Dave Winer, inventor of the
syndication format known as RSS
and former-proprietor of Userland
software, shut down close to 3000 weblogs this week after releasing
a statement noting that the financial burden of hosting these free
weblogs was finally too much to bear.
Moments after the shutdown, the user outcry reverberated around the web
community (as well as Blogdex,
where at one point, the top 10 most blog-linked websites were under the
weblogs.com domain name) and the
response was overwhelmingly negative.
What I take issue with is Winer’s total disregard for the bloggers he shut out. For a man who claimed for years to be the best friend of the user, this sure is an [expletive] move. I suppose I shouldn’t be suprised, though.
Winer has been hosting “Manilla-powered” weblogs without cost to the
owners for years, and
although he attempted to give owners fair warning, did not give them any warning before deleting them all. [Ed. Updated on June 17]
people say it wasn’t enough.
…it would have been decent of him to give notice ahead of time to allow people to back up their sites and restart them elsewhere.
In response to the backlash, Winer released a personally-recorded MP3 transcript where he tried to mend ties with fellow bloggers who felt
betrayed by the situation.
Without going into too much detail, the stress of keeping servers running for users that expect free service, it’s just a deadly combination for me. It’s no fun, it’s highly stressful, and it literally is dangerous given my health situation.
— Dave Winer
Many users felt as though Winer selectively deleted weblogs, only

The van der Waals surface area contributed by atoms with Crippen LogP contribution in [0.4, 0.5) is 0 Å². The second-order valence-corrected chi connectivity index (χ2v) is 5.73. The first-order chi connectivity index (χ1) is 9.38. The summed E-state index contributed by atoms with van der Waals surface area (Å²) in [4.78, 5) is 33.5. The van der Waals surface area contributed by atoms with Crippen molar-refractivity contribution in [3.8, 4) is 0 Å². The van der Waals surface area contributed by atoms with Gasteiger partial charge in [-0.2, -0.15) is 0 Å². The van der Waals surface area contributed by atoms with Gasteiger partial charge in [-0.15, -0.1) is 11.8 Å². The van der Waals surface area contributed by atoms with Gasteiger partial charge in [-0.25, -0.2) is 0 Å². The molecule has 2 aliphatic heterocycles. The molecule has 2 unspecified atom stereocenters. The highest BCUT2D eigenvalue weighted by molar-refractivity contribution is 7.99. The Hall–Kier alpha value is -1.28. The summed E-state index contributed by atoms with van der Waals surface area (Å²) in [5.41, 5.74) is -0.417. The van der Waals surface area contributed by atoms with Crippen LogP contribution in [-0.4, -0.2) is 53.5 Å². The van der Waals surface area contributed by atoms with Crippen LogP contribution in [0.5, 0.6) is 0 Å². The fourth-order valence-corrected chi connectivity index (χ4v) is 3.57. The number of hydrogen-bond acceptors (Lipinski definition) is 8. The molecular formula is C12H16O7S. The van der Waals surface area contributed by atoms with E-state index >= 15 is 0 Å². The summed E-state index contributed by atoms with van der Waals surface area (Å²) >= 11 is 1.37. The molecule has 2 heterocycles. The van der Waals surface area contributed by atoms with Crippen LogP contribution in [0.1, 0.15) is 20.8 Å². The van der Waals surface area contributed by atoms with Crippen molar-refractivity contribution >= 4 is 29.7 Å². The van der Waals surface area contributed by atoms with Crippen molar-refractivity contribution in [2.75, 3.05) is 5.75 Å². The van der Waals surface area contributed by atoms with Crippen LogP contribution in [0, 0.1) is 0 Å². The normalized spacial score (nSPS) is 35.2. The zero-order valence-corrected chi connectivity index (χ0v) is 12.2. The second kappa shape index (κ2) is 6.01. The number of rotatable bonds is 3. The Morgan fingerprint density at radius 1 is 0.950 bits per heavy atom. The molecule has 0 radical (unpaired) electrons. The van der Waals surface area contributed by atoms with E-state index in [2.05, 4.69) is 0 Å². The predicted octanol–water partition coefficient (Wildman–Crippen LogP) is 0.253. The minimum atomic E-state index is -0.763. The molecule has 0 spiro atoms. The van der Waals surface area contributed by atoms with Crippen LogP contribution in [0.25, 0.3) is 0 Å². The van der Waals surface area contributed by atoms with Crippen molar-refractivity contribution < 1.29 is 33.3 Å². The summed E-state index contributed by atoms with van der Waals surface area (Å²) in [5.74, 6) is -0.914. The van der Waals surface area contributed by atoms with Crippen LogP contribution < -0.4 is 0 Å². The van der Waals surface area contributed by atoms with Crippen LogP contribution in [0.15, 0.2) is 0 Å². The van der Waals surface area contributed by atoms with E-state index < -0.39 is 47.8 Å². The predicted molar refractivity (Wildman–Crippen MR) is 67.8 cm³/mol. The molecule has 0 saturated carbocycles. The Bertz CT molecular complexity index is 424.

keeping the most important and popular ones alive. After bloggers
noticed that Doc Searls’ and Robert Scoble’s sites weren’t deleted, many
loyal Manilla users cried foul play.
What I’m most interested to find out about is that the sites at radio.weblogs.com and some other blogs like that of Doc Searls are still functioning.
Hosting costs money, money doesn’t grow on trees. It was gracious of
Dave to let users host their weblogs for free but it was obvious he
couldn’t maintain that state forever.
What was extremely unfortunate was that a great deal of the people who
lost their weblogs had no idea this deletion was coming. Winer may have
sent out an email to his users, but somewhere along the way,
communication was extremely botched up. Most of the people using
weblogs.com as their “blogging place” probably do not understand about
the technical issues associated with hosting so many free weblogs, and
needed assistance in order to transition themselves over to another
What this all boils down to is a breakdown in communication, and the
public relations nightmare which followed. The situation could have
been handled better on both sides, but at least this shows how important
communicating with your users/customers is.
Dave mentions that he couldn’t have given people 2 weeks notice
because the server was not meant for that and he was unsure of what
would happen. The beauty of the blogosphere and being as popular as Dave
is that he could have asked the question openly of how to go about the
situation (maybe not explain it in detail so the server gets overloaded)
and I have no doubt he would have received plenty of help. Shelley has been trying to get to the root of the matter so that she could offer
her solutions. However, the lack of information seems to be preventing
her from doing so.
Even though Dave is an individual and not a company this does provide
an important lesson for all of us as did the whole SixApart-MT licensing
situation that happened not too long ago. In both cases, users aren’t
upset over the technicalities of what happened (nobody expected both
weblogs.com and MT to be free forever), but no one was pleased with the
lack of communication on the parts of Dave and SixApart. Anil
stood up and took the blame for SixApart, and tried to help rectify part of what
went wrong, and his apology was very well-received. It will be interesting to see if Dave does the same.
Update: Wired article regarding the shutdown.